Extension@YourService

— Written By Sarah Mammarella, MS, RD, LDN and last updated by Leeann Crump

America has become an “eat this, not that” society- which means that we so often hear people telling us that this or that is bad for our diet. We’ve been seeing these nutrition trends for decades now: the low-fat craze of the 1980s and 1990s, the Atkin’s diet spike of the early 2000s, and now we are hearing that gluten-free is the way to go in order to gain better nutritional health. With television shows like “The Doctors” and “Dr. Oz” claiming different health fixes it is hard for Americans to decipher what is good information and what is just rubbish.

As mentioned, gluten-free diets have become all the rage lately and even you may be thinking of going on a gluten-free diet for health or wellness. Before you do, let me give you a few things to think about:

• Gluten-free diets were originally designed for people with the autoimmune disease Celiac Disease and other gluten sensitivities, which is exacerbated by gluten in the diet.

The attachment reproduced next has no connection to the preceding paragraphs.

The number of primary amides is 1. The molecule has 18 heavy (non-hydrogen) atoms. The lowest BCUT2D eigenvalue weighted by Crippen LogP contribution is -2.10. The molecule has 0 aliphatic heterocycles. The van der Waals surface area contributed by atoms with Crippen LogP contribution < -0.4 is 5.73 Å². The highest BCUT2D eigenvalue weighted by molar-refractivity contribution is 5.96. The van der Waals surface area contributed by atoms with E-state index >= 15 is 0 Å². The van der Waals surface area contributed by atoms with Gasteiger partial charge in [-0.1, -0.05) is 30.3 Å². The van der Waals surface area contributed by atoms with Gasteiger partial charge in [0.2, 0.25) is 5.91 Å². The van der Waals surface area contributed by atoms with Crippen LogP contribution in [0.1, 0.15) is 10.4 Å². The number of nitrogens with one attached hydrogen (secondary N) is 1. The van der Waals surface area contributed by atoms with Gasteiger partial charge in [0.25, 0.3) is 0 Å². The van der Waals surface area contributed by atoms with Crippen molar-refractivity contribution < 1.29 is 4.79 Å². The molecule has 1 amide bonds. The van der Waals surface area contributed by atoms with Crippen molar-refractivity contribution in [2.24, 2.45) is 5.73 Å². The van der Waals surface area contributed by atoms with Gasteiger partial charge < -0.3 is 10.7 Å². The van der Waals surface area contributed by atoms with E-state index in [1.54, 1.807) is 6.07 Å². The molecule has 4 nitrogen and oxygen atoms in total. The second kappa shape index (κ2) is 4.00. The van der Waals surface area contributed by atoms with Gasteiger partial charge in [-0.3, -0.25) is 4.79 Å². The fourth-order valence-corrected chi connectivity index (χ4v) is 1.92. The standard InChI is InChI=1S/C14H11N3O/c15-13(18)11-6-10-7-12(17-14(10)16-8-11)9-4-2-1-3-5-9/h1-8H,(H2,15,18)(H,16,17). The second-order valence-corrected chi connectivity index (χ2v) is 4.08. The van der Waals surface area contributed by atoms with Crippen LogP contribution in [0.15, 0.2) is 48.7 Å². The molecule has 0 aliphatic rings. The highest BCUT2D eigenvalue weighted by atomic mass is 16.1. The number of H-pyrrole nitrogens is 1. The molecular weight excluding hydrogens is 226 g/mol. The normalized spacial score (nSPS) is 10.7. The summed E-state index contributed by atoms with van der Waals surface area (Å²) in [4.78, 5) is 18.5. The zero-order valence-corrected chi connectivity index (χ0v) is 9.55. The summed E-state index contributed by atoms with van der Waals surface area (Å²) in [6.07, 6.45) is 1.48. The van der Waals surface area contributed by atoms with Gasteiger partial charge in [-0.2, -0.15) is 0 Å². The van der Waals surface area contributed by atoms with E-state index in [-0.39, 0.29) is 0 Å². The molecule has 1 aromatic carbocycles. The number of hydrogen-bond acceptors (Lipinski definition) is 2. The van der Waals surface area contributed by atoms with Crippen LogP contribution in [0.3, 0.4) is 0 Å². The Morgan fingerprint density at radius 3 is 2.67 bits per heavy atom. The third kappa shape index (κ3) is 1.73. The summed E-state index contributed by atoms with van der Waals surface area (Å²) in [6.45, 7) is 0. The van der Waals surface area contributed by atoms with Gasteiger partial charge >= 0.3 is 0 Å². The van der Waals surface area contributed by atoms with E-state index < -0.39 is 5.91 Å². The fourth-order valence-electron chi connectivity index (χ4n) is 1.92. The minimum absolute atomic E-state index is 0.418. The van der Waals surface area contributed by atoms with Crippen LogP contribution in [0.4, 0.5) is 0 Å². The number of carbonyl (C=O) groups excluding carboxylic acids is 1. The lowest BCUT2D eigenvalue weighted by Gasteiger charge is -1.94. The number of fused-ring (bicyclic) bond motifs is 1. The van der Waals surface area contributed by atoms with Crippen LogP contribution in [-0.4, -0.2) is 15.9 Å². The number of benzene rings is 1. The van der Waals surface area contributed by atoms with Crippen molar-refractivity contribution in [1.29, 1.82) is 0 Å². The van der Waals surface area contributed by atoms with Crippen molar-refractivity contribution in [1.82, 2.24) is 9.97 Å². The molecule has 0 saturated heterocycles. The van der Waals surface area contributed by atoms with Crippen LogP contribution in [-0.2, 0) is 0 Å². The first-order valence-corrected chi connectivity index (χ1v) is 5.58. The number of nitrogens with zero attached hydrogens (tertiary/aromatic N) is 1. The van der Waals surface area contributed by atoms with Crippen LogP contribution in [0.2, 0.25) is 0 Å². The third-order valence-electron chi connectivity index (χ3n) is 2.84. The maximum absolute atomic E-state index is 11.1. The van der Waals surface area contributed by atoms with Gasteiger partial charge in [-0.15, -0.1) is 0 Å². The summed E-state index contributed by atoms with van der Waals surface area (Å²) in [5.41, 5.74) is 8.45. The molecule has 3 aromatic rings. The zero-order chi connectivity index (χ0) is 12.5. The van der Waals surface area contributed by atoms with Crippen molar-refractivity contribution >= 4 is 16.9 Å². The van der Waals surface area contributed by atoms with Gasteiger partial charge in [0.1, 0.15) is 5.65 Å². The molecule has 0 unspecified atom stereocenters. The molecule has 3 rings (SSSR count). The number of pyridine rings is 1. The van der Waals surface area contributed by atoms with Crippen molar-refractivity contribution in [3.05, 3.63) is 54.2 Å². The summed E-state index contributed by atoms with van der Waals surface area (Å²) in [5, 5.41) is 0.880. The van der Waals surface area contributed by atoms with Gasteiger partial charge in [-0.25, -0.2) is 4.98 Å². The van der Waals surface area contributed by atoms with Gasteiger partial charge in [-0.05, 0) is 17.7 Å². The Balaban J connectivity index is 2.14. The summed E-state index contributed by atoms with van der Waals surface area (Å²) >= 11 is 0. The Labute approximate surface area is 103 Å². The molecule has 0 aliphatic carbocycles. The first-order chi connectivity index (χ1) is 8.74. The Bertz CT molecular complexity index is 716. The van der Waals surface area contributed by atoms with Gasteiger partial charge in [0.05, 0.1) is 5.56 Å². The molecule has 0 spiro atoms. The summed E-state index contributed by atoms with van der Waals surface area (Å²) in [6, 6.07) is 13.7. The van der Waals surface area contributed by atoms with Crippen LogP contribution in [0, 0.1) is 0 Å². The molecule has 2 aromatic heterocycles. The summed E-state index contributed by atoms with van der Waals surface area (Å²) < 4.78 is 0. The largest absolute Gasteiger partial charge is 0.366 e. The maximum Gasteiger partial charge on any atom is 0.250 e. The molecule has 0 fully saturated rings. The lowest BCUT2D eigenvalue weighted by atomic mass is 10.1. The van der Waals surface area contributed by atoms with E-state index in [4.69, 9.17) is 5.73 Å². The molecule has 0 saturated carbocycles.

• Gluten-free diets are often made with un-enriched, refined grains that are high in calories, high in fat, and low in vitamins and minerals.

• People sometimes claim that they feel better on a gluten-free diet. However, this may be due to reducing calories, not eliminating gluten.

• There is no research that suggests that gluten-free diets will help you lose weight or increase sports performance.

There are about 1 percent of Americans who live with Celiac Disease or other gluten sensitivities. If you feel as though you may have a gluten-sensitivity or Celiac Disease, see your doctor for appropriate tests. However, always remember to not believe everything that you hear about the newest nutrition trends. Be skeptical of TV doctors, social media spokespeople, or others who claim to have the magic ticket to feeling better and losing weight-as there is no magic pill that makes us drop pounds, only dedication to a healthy diet and physically active life. All people should also do their research on health claims. All health claims should be backed in solid research-unfortunately many are not.

For more information on nutrition, health, wellness, or weight loss contact Sarah Mammarella, MS, RD, LDN at the Richmond County Cooperative Extension Office at 910-997-8255 or sarah_mammarella@ncsu.edu.

Read more: Richmond County Daily Journal – Extension YourService Gluten free diets miracle or malarkey